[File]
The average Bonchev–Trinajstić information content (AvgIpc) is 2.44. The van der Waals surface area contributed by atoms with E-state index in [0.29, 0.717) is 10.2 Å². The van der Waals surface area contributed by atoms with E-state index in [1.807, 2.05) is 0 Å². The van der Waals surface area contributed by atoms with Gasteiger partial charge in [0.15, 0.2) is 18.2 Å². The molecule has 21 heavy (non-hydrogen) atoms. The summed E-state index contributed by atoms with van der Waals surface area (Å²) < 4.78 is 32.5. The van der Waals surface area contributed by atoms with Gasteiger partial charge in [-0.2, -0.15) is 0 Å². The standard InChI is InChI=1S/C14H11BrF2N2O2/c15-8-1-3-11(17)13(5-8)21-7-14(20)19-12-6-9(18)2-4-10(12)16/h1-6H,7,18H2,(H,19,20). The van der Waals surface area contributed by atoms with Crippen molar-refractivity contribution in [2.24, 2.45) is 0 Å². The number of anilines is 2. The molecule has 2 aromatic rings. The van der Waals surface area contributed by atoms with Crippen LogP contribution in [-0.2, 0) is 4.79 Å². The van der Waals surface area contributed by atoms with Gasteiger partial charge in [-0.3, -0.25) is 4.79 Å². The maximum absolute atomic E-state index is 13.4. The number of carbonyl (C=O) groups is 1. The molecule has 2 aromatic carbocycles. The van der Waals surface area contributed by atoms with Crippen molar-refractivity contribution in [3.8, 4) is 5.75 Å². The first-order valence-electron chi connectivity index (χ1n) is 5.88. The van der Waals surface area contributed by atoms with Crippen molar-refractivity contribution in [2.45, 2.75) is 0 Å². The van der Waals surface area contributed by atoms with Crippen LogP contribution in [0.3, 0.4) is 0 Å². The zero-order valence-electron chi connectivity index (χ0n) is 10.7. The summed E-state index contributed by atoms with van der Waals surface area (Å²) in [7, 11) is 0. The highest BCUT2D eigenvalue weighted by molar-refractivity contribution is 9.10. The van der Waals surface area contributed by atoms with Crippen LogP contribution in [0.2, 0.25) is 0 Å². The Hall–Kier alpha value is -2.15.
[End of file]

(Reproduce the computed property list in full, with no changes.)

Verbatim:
The average Bonchev–Trinajstić information content (AvgIpc) is 2.44. The van der Waals surface area contributed by atoms with E-state index in [0.29, 0.717) is 10.2 Å². The van der Waals surface area contributed by atoms with E-state index in [1.807, 2.05) is 0 Å². The van der Waals surface area contributed by atoms with Gasteiger partial charge in [0.15, 0.2) is 18.2 Å². The molecule has 21 heavy (non-hydrogen) atoms. The summed E-state index contributed by atoms with van der Waals surface area (Å²) < 4.78 is 32.5. The van der Waals surface area contributed by atoms with Gasteiger partial charge in [-0.2, -0.15) is 0 Å². The standard InChI is InChI=1S/C14H11BrF2N2O2/c15-8-1-3-11(17)13(5-8)21-7-14(20)19-12-6-9(18)2-4-10(12)16/h1-6H,7,18H2,(H,19,20). The van der Waals surface area contributed by atoms with Crippen molar-refractivity contribution in [2.24, 2.45) is 0 Å². The number of anilines is 2. The molecule has 2 aromatic rings. The van der Waals surface area contributed by atoms with Crippen LogP contribution in [-0.2, 0) is 4.79 Å². The van der Waals surface area contributed by atoms with Gasteiger partial charge in [-0.3, -0.25) is 4.79 Å². The maximum absolute atomic E-state index is 13.4. The number of carbonyl (C=O) groups is 1. The molecule has 2 aromatic carbocycles. The van der Waals surface area contributed by atoms with Crippen molar-refractivity contribution in [3.8, 4) is 5.75 Å². The first-order valence-electron chi connectivity index (χ1n) is 5.88. The van der Waals surface area contributed by atoms with Crippen molar-refractivity contribution in [2.45, 2.75) is 0 Å². The van der Waals surface area contributed by atoms with Crippen LogP contribution in [0.3, 0.4) is 0 Å². The zero-order valence-electron chi connectivity index (χ0n) is 10.7. The summed E-state index contributed by atoms with van der Waals surface area (Å²) in [7, 11) is 0. The highest BCUT2D eigenvalue weighted by molar-refractivity contribution is 9.10. The van der Waals surface area contributed by atoms with Crippen LogP contribution in [0.2, 0.25) is 0 Å². The Hall–Kier alpha value is -2.15.